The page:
If displaced, experienced workers are not getting the jobs, who is?
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August 31, 2004. Following concern several months ago about a jobless economic recovery, employment now seems to be on the up-trend. More that 900 thousand persons were added to payrolls in the March - May period, the strongest three-month employment gain in four years.
And, despite some labor market softness this summer, more gains appear likely. Currently, 30 percent of US employers indicate plans to increase their payrolls, compared to just 20 percent a year ago. Incidently, the highest ever was 35 percent, reached four years ago. Further, the share of employers intending to shrink their workforce has fallen to just 6 percent, down by half from a year earlier.
On the surface, therefore, it looks as if the nation?s jobless problem may have been resolved. Bush White House officials say, of course this is due to the administration?s three massive tax cuts, propelling economic growth.
But, when examined more carefully, the picture may not be quite so rosy. A couple key questions are, who is being employed, and how well are they being paid? The answers, as best I can piece them together, are surprising.
Between January 2001 and last December, 5.3 million long-term workers ? those who had held a job for three or more years ? became unemployed. Their jobs were lost because of plant closings or relocations, elimination of positions, or simply because there was not enough work to do. These are people I would expect to be among the first hired as employment picks up. However, a recent survey found that 35 percent of these displaced workers had found neither full- nor part-time jobs.
Even more troubling, nearly 60 percent of those who found new full-time work report that they are being paid less than in their old job. About a third of those with lower pay are earning less than 80 percent of their previous wage. This is borne out by overall labor market statistics. Last month, for example, real hourly wages of all production workers actually fell by more than one percent.
If displaced, experienced workers are not getting hired, who is? Many of the newly-hired are new to America. A recent report from the Center for Labor Market Studies reveals that, over the past 4 years or so, more than 2 million new immigrants found jobs in the US. By contrast, the number of native-born and longer-term immigrant workers fell by 1.3 million. Most of those were young, less-educated American workers and so-called established immigrants who have been in the US for several years.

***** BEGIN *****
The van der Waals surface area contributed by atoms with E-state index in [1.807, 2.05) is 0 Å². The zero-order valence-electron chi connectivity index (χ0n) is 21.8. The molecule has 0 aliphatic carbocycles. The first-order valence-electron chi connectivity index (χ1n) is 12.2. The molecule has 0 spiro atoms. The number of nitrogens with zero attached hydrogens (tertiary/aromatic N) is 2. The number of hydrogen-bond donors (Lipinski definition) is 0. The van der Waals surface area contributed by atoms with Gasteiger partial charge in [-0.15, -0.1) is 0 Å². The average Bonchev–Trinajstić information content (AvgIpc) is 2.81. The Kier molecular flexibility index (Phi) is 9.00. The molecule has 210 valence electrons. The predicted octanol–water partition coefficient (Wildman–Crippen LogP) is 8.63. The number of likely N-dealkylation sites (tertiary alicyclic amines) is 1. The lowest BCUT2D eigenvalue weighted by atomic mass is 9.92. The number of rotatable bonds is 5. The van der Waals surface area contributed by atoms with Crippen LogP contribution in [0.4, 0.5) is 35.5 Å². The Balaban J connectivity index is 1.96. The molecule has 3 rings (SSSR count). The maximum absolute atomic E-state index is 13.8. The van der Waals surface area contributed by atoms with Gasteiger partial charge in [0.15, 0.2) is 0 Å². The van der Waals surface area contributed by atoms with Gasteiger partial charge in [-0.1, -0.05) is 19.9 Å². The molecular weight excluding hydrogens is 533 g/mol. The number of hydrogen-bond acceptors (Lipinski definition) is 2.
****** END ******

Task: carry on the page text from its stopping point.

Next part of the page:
Also being drawn into the ranks of the employed are older Americans, many previously retired. Since 2000, the share of the employed made up of workers 55 and older has increased twice as fast as their share of the population. Many older workers have no choice but to stay on the job as stock market volatility disrupted investment portfolios and as living costs, particularly for health care, continue to escalate.
For the most part, college-educated, middle class workers are holding their own. Many, however, are underemployed. That is, performing tasks less demanding that those for which they have been prepared. A significant decline this year in the number of applicants to the nation?s graduate business schools may reflect this phenomenon. About half of the new hires so far this year have been in restaurants, temp agencies, retail trade, and other service-type industries ? jobs that typically pay below-average wages.
Viewed in entirety, many American families continue to struggle with serious issues of underemployment and unemployment. The current Administration, it would seem, still faces obstacles in convincing Americans that their job prospects are genuinely brighter.